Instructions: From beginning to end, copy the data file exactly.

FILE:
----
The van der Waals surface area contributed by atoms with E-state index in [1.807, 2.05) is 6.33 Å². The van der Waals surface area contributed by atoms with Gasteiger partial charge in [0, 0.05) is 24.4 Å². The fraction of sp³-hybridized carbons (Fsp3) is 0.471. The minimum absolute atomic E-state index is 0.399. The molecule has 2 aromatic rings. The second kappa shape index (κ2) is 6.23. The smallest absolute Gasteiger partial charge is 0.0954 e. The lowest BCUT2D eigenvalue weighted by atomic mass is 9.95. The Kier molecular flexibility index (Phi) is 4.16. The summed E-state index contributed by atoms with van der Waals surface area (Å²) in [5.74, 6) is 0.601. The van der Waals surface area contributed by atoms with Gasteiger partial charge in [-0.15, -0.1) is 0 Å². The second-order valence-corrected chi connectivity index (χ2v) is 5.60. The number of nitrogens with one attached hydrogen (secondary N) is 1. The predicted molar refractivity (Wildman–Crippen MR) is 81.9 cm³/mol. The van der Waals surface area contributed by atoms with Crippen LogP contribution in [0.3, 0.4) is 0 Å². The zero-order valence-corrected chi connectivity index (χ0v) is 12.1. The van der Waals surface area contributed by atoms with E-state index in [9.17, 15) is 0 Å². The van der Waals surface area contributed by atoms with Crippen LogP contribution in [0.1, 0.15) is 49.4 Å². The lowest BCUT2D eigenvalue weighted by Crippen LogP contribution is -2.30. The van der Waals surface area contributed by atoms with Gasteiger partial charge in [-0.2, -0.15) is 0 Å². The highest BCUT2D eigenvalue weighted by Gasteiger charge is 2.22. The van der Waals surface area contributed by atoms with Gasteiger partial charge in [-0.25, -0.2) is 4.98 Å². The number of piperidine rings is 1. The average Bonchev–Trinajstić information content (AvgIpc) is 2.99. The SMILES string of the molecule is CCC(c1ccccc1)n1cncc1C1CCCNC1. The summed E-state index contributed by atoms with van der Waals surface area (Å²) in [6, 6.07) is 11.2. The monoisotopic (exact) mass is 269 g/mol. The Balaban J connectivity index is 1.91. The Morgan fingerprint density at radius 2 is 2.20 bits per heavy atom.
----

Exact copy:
The van der Waals surface area contributed by atoms with E-state index in [1.807, 2.05) is 6.33 Å². The van der Waals surface area contributed by atoms with Gasteiger partial charge in [0, 0.05) is 24.4 Å². The fraction of sp³-hybridized carbons (Fsp3) is 0.471. The minimum absolute atomic E-state index is 0.399. The molecule has 2 aromatic rings. The second kappa shape index (κ2) is 6.23. The smallest absolute Gasteiger partial charge is 0.0954 e. The lowest BCUT2D eigenvalue weighted by atomic mass is 9.95. The Kier molecular flexibility index (Phi) is 4.16. The summed E-state index contributed by atoms with van der Waals surface area (Å²) in [5.74, 6) is 0.601. The van der Waals surface area contributed by atoms with Gasteiger partial charge in [-0.15, -0.1) is 0 Å². The second-order valence-corrected chi connectivity index (χ2v) is 5.60. The number of nitrogens with one attached hydrogen (secondary N) is 1. The predicted molar refractivity (Wildman–Crippen MR) is 81.9 cm³/mol. The van der Waals surface area contributed by atoms with Crippen LogP contribution in [0.3, 0.4) is 0 Å². The zero-order valence-corrected chi connectivity index (χ0v) is 12.1. The van der Waals surface area contributed by atoms with E-state index in [9.17, 15) is 0 Å². The van der Waals surface area contributed by atoms with Crippen LogP contribution in [0.1, 0.15) is 49.4 Å². The lowest BCUT2D eigenvalue weighted by Crippen LogP contribution is -2.30. The van der Waals surface area contributed by atoms with Gasteiger partial charge in [-0.2, -0.15) is 0 Å². The highest BCUT2D eigenvalue weighted by Gasteiger charge is 2.22. The van der Waals surface area contributed by atoms with Gasteiger partial charge in [-0.25, -0.2) is 4.98 Å². The number of piperidine rings is 1. The average Bonchev–Trinajstić information content (AvgIpc) is 2.99. The SMILES string of the molecule is CCC(c1ccccc1)n1cncc1C1CCCNC1. The summed E-state index contributed by atoms with van der Waals surface area (Å²) in [6, 6.07) is 11.2. The monoisotopic (exact) mass is 269 g/mol. The Balaban J connectivity index is 1.91. The Morgan fingerprint density at radius 2 is 2.20 bits per heavy atom.